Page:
Happy New Conference Year: A Pac-12 Reset

Posted by Andrew Murawa (@Amurawa) on December 31st, 2015

Happy New Year’s everyone! May you all celebrate the arbitrary tick of the clock on an arbitrary day on the arbitrarily human-invented calendar in whichever arbitrary fashion pleases you the most! Here in this space we’re turning our attention to something far less arbitrary, a tradition older than the hills, a ritual that goes back to before the first organism crawled out of the ocean and onto dry land however many million years ago: the transition from non-conference college basketball to Pac-12 conference play. At least seven unnamed sources indicate that such a sacrament is timeless. And so, to celebrate, let’s take a spin around the Pac-12 and do a quick reset, preparing you for what will seem, as it always does, like a sprint from New Year’s to March Madness.

All-Conference Team (No Surprises Edition)

Jakob Poeltl and Gary Payton II May Wind Up Fighting Over Conference Player of the Year Honors (Godofredo Vasquez-USA TODAY Sports

Jakob Poeltl and Gary Payton II May Wind Up Fighting Over Conference Player of the Year Honors. (Godofredo Vasquez/USA TODAY Sports)

  • G Gary Payton II, Sr, Oregon State
  • G Tyrone Wallace, Sr, California
  • F Josh Scott, Sr, Colorado
  • F Ryan Anderson, Sr, Arizona
  • C Jakob Poeltl, So, Utah

When we put together our preseason all-conference picks back in November, Poeltl and Payton were unanimous choices as first-teamers, and here they are at the turn of the calendar as the heavy Player of the Year favorites in the conference. Wallace was also on our preseason first-team and he’s been fine, if not spectacular. Scott and Anderson were second-team guys and have both been rock-solid as seniors. Scott has struggled some in his team’s two losses, but if he can lead the Buffaloes to an upper division finish, he might yet have a say in the Player of the Year race as well. Read the rest of this entry »

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Pac-12 Best and Worst of the Week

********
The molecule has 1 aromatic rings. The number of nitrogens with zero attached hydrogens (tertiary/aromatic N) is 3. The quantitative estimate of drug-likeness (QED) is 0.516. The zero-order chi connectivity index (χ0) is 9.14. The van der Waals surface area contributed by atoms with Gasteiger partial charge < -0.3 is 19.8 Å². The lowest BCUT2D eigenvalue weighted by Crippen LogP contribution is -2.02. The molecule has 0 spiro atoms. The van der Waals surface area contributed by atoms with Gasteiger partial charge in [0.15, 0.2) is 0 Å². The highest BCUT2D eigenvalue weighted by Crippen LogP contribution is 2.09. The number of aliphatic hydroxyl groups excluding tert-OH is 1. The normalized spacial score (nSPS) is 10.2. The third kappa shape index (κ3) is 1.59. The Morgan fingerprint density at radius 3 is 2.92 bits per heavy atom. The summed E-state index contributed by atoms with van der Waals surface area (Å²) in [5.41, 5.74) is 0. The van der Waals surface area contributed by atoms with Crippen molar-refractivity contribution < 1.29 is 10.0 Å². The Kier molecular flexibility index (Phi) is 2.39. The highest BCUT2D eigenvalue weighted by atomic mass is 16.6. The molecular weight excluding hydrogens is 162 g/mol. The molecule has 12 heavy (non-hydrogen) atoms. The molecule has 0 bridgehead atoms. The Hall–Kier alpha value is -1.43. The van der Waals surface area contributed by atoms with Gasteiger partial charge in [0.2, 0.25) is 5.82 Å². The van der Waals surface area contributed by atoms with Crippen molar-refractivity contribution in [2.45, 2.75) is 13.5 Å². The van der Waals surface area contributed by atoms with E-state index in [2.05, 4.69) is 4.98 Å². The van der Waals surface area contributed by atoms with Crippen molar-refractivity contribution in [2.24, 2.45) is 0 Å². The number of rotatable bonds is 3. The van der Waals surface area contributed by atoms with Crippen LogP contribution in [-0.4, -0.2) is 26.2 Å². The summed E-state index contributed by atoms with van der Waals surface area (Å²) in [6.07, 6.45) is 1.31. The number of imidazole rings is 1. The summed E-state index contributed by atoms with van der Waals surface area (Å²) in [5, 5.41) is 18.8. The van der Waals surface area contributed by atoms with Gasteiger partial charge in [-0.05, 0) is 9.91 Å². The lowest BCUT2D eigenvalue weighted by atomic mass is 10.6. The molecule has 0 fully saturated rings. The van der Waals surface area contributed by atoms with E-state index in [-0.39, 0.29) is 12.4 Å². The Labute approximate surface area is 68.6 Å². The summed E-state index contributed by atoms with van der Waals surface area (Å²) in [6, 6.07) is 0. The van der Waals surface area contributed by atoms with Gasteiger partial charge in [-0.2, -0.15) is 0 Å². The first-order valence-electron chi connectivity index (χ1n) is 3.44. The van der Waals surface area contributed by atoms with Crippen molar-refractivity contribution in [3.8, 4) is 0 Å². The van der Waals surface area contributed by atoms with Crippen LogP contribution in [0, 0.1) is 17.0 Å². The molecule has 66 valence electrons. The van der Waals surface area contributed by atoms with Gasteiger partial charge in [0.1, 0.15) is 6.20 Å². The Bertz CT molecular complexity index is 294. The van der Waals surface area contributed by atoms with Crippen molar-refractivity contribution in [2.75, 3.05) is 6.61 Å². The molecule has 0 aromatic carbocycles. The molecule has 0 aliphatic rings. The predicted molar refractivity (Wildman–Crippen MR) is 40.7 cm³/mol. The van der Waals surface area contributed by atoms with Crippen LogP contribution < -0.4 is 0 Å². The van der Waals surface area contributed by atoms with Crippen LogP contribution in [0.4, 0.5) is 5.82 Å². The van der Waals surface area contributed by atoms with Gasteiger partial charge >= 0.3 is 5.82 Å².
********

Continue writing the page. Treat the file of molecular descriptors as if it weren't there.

Posted by Mike Lemaire on November 24th, 2015

It was an eventful opening week in the Pac-12. Here are a few of the highlights — and lowlights — from the early action out west.

Best Showing from a Supposedly Bad Team: Most pundits expected USC to be vastly improved from last season, so it may be a slight mischaracterization to say USC was “supposed to be bad”. But it was still surprising to watch USC dismantle a good New Mexico team so easily on Saturday. The difference for the Trojans has been shooting. Last season, the Trojans’ effective field goal percentage was just 46.8 percent while making only 32.9 percent of their shots from downtown. This season, in a small sample size, USC’s effective field goal percentage is 56.2 percent and the Trojans are shooting 37.9 percent from downtown. The defense is still a work in progress with so many underclassmen in the rotation, but the pieces are there and if the offense can keep up, the Trojans could have a shot to go dancing in March.

Jordan McLaughlin And The Trojans Are Challenging Old Notions About USC Basketball

Jordan McLaughlin And The Trojans Are Challenging Old Notions About USC Basketball. (AP)

Worst Showing from a Supposedly Good Team: Through Miami’s first five games, the Hurricanes have looked like an offensive juggernaut that cannot be slowed down. But if Utah is going to be a team with Sweet 16 aspirations, they should never look as lifeless as they did against the Canes. The Utes turned the ball over 16 times in that game and allowed the Hurricanes to shoot better than 50 percent from everywhere on the floor. Jakob Poeltl and company were also easily out-rebounded. The Utes have struggled shooting the ball from long range this season, and relatedly, senior point guard Brandon Taylor has been an abject disaster on both ends of the floor. Still, there’s reason to be believe that both those early trends are aberrations, and losing to Miami isn’t the end of the world. But there’s no denying it: for the present moment, the way they lost has left Pac-12 supporters with a bitter taste in their mouths.

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Pac Goes 3-0 in Tip-Off Marathon: Thoughts

Posted by Andrew Murawa on November 18th, 2015

Three Pac-12 teams participated in very competitive contests in ESPN‘s Tip-Off Marathon earlier this week, each coming away with very good wins for their programs. Below let’s take a quick look at the biggest takeaways from those three performances.

Utah – Before we dig into what Monday night’s win over San Diego State means for the Utes, let’s compare that game to last year’s and see what it might mean for the whole sport. You might remember that last year the Utes and Aztecs battled to a 53-49 final in a game that only a mother could love. This year, even though both teams are transitioning with brand new point guards, the two teams combined for 53 more points. Sure, there were 14 more free throws attempted in this game (a total of 57 were attempted), but we’re already seeing an uptick in possessions per game and, as players adjust to the new whistles, we should continue to see greater flow. The rules still aren’t perfect, but all things considered, it seems like we’ve taken an incremental step in the right direction.